Crookston family is not one you'd label as typical.
First, could you just tell us a little bit about yourselves, i.e. family, kids, jobs, education, current positions held, where you're from, etc.
Eric's answer: Eric and Heidi grew up out West, Eric in the suburbs of Denver, Colorado and Heidi in Pocatello, Idaho. We met and got married in Anchorage, Alaska. I was working on a train and Heidi was traveling around and realized that if she made friends with me, I could get her a free train ride. I did not turn down the offer to get to spend some time with her. That is how we met. After we were married I finished a Conservation Biology degree from Brigham Young University in Provo, Utah. After graduation we went to school in Manhattan, Kansas, where we fell in love with the prairie and the Midwest. I got a graduate degree in Landscape Architecture and after graduating I received an offer to work for the University of Minnesota Crookston, teaching in the horticulture program. We have been happy to call Crookston home. I love teaching and working at UMC and I love Minnesota winters. We have been blessed to adopt 3 beautiful children.
Heidi's answer: Heidi Lamb Castle - I was born and raised in Pocatello, Idaho. I got my bachelors degree at University of Idaho in Psychology.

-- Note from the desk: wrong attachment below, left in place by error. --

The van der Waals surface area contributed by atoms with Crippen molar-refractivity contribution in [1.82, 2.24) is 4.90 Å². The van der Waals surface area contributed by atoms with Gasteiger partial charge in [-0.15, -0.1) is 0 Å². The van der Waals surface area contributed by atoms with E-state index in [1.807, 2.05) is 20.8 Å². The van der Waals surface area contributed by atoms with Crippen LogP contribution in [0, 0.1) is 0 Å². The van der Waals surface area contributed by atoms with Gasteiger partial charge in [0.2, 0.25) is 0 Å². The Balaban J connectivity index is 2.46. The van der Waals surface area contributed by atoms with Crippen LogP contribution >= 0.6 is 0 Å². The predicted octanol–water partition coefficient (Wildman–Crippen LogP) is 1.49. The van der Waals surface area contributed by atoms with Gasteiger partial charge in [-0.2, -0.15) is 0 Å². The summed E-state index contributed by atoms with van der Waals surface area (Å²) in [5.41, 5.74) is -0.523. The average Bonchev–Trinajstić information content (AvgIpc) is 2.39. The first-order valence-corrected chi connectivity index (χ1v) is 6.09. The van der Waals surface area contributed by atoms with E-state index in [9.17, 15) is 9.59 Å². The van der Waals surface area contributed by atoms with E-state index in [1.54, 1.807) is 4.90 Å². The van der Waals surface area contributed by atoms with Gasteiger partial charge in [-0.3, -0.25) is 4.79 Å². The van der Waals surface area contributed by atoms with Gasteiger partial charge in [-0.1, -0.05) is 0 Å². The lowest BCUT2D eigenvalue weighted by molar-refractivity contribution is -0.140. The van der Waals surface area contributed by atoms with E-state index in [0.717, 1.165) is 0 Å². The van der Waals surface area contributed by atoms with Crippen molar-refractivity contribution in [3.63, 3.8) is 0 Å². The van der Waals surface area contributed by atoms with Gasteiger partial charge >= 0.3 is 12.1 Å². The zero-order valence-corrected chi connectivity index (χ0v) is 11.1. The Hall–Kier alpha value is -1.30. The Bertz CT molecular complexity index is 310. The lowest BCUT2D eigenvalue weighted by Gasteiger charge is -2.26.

After graduation I bought a plane ticket to Alaska. For years I had felt drawn to the beauty of Alaska. The outdoors inspire me- I love mountains, ocean.
Men out number women in Alaska, nearly 2:1. So the odds of meeting a man were good, but I must say the goods are odd.
I met Eric in AK in June 2000, and although he is definitely odd- we are truly perfect for each other- it was definitely meant to be.
Eric and I got married in August 2001. I studied at BYU where I got my K-12 teaching certificate in Special Education. We then moved to Manhattan, Kansas where I completed my Masters Degree in School Counseling and started my PhD in Counseling.
Our 3 children bring me joy everyday. We have also had 26 foster children live in our home over the last decade. Each child has brought their own unique blessing to our home. We enjoy fostering children.
When you were approached about participating in this profile, you were told it's in part because you're an "interesting" and somewhat "unique" family in the Crookston community. What are some of the things that you think might make the Castle family interesting or unique?